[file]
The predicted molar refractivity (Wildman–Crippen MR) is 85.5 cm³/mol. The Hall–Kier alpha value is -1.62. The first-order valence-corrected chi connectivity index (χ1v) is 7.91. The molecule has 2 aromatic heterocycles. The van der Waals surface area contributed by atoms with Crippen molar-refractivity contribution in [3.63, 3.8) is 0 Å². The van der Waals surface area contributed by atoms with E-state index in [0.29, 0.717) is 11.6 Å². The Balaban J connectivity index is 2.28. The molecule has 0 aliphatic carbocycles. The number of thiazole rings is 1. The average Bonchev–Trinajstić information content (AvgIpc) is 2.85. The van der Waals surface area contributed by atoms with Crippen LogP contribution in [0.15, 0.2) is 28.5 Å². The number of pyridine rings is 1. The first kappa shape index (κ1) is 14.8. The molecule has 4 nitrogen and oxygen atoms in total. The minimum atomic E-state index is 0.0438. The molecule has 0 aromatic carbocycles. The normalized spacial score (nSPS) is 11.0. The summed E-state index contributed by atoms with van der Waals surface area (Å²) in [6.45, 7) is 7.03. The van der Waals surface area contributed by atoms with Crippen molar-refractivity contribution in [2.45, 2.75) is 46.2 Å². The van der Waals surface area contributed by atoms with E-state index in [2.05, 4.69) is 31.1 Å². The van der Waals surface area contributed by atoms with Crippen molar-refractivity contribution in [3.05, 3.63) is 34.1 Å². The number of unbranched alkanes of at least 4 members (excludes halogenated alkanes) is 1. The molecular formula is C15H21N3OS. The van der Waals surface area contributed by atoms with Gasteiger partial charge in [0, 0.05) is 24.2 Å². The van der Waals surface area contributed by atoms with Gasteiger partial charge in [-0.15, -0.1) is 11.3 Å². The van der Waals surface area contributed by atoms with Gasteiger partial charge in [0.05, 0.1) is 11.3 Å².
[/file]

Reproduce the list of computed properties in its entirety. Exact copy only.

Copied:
The predicted molar refractivity (Wildman–Crippen MR) is 85.5 cm³/mol. The Hall–Kier alpha value is -1.62. The first-order valence-corrected chi connectivity index (χ1v) is 7.91. The molecule has 2 aromatic heterocycles. The van der Waals surface area contributed by atoms with Crippen molar-refractivity contribution in [3.63, 3.8) is 0 Å². The van der Waals surface area contributed by atoms with E-state index in [0.29, 0.717) is 11.6 Å². The Balaban J connectivity index is 2.28. The molecule has 0 aliphatic carbocycles. The number of thiazole rings is 1. The average Bonchev–Trinajstić information content (AvgIpc) is 2.85. The van der Waals surface area contributed by atoms with Crippen LogP contribution in [0.15, 0.2) is 28.5 Å². The number of pyridine rings is 1. The first kappa shape index (κ1) is 14.8. The molecule has 4 nitrogen and oxygen atoms in total. The minimum atomic E-state index is 0.0438. The molecule has 0 aromatic carbocycles. The normalized spacial score (nSPS) is 11.0. The summed E-state index contributed by atoms with van der Waals surface area (Å²) in [6.45, 7) is 7.03. The van der Waals surface area contributed by atoms with Crippen molar-refractivity contribution in [2.45, 2.75) is 46.2 Å². The van der Waals surface area contributed by atoms with E-state index in [2.05, 4.69) is 31.1 Å². The van der Waals surface area contributed by atoms with Crippen molar-refractivity contribution in [3.05, 3.63) is 34.1 Å². The number of unbranched alkanes of at least 4 members (excludes halogenated alkanes) is 1. The molecular formula is C15H21N3OS. The van der Waals surface area contributed by atoms with Gasteiger partial charge in [0, 0.05) is 24.2 Å². The van der Waals surface area contributed by atoms with Gasteiger partial charge in [-0.15, -0.1) is 11.3 Å². The van der Waals surface area contributed by atoms with Gasteiger partial charge in [0.05, 0.1) is 11.3 Å².